As part of the Young People and Brexit project, WISERD will be creating a series of short films with young people. In this blog, Dr Sioned Pearce discusses some of the questions that the films will be asking.
This week I sat on a debating panel to discuss young people and politics at the National Assembly for Wales’ Government and Politics conference. The conference brought over 100 sixth form and college students across Wales together to give their views on topical political issues including: votes at 16, a Welsh Youth Assembly, the role of the media in raising awareness of devolution and how best to engage young people in politics. Co-panellists were Professor Roger Scully of the Wales Governance Centre, Mared Ifan of Golwg, Lord Dafydd Elis Thomas and Hannah Blythyn AM.
The debate was lively with some tricky questions coming from the young audience, such as: should there be some sort of eligibility criteria for voting apart from age? Will lowering the voting age put safe council seats in Wales at risk of changing? Will we be debating lowering the voting age to 14 and 15 in ten years’ time? Also, is lowering the voting age a left wing power grab? Hilary Clinton’s ‘Pokémon pitch’ aimed at young people during the US presidential campaign was berated for being patronising, leading to discussion around the difference between ‘making politics engaging’ and ‘dumbing it down’ – a difficult balance for politicians to strike. Professor Scully followed with the excellent point that politics is not meant to be a form of entertainment and that often the most effective and important parts of it are seen as the dullest.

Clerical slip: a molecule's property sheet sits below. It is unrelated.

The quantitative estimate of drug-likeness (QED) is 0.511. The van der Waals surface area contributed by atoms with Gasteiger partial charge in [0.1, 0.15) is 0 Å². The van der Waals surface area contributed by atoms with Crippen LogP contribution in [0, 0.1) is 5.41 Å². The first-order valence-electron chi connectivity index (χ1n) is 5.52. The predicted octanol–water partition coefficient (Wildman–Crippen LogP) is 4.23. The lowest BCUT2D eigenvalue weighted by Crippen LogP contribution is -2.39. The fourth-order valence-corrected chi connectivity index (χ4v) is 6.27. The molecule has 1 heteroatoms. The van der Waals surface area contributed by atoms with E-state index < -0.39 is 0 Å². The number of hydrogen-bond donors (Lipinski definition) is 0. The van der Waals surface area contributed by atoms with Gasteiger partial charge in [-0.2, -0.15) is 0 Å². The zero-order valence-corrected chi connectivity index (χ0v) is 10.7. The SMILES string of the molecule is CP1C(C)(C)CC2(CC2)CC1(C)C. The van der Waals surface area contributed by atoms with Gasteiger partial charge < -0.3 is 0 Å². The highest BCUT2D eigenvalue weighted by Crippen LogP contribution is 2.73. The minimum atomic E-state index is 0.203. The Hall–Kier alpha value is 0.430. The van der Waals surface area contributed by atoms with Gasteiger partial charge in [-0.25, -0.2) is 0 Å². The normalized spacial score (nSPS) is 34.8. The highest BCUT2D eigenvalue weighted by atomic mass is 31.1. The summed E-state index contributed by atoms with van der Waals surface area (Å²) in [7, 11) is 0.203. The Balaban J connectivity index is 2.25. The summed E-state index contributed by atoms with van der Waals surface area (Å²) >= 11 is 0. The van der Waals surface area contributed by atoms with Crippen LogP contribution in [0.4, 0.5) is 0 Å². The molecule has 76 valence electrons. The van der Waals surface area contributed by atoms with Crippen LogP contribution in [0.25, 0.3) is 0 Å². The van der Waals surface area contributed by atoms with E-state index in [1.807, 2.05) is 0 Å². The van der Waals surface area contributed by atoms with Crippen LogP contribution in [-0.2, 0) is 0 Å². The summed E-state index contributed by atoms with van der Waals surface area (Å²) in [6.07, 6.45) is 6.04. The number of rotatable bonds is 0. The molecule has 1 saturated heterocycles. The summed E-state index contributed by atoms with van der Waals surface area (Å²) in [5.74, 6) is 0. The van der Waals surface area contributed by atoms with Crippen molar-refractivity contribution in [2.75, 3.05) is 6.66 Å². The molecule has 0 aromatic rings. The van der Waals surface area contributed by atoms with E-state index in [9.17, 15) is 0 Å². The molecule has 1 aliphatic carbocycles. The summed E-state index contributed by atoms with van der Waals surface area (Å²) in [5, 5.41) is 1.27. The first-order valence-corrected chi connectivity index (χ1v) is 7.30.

Many young people at the conference felt they had more interest in politics because of Brexit and had been more politically aware and active since 23rd June last year. However, recent surges in turnout among young people in the Scottish independence (75% of 16- and 17-year-olds) and the EU referendums (64% of 18- to 24-year-olds) have been atypical, as well as exceptionally divisive, binary and volatile. Because of this, academics are now raising concerns about the long-term effect of this surge on youth engagement in politics.
With this in mind, it is important to consider why we, and by ‘we’ I mean academics, politicians, civil society actors and engaged young people, want to engage more young people in politics? The quick answer is because turnout is the bedrock of democracy. The slightly longer one is that consistently low electoral turnout among young people in UK elections means less representation for young people within our democratic system and subsequently within our society. But both upholding democracy and ensuring youth representation in politics require long-term engagement to continue as young people grow up, and perhaps a respect for politics that goes deeper than the topical. The over 60s who view voting as a civic duty and who turnout and vote whether or not they agree with what political parties are saying, will not be around forever to maintain a steady turnout.
Research from our previous WISERD project Young People and the EU Referendum found the Millennial generation’s low engagement to be a ‘cohort effect’ meaning Millennials are likely to turnout in low numbers throughout their lives. Based on the young people attending the conference this week there are certainly exceptions to this finding, but can a particular political event, like Brexit, change the trend? And if so is it a lasting change? These are some of the questions we will be asking young people during our short film-making as part of the Young People and Brexit project this March.
If you are a young person interested in being involved in these short films, please get in touch by emailing email@example.com
Young People & Brexit is an interdisciplinary study of how young people in the UK feel about and are responding to the most significant policy issue of this Parliament: the UK’s exit from the European Union. For more information about the project please click here.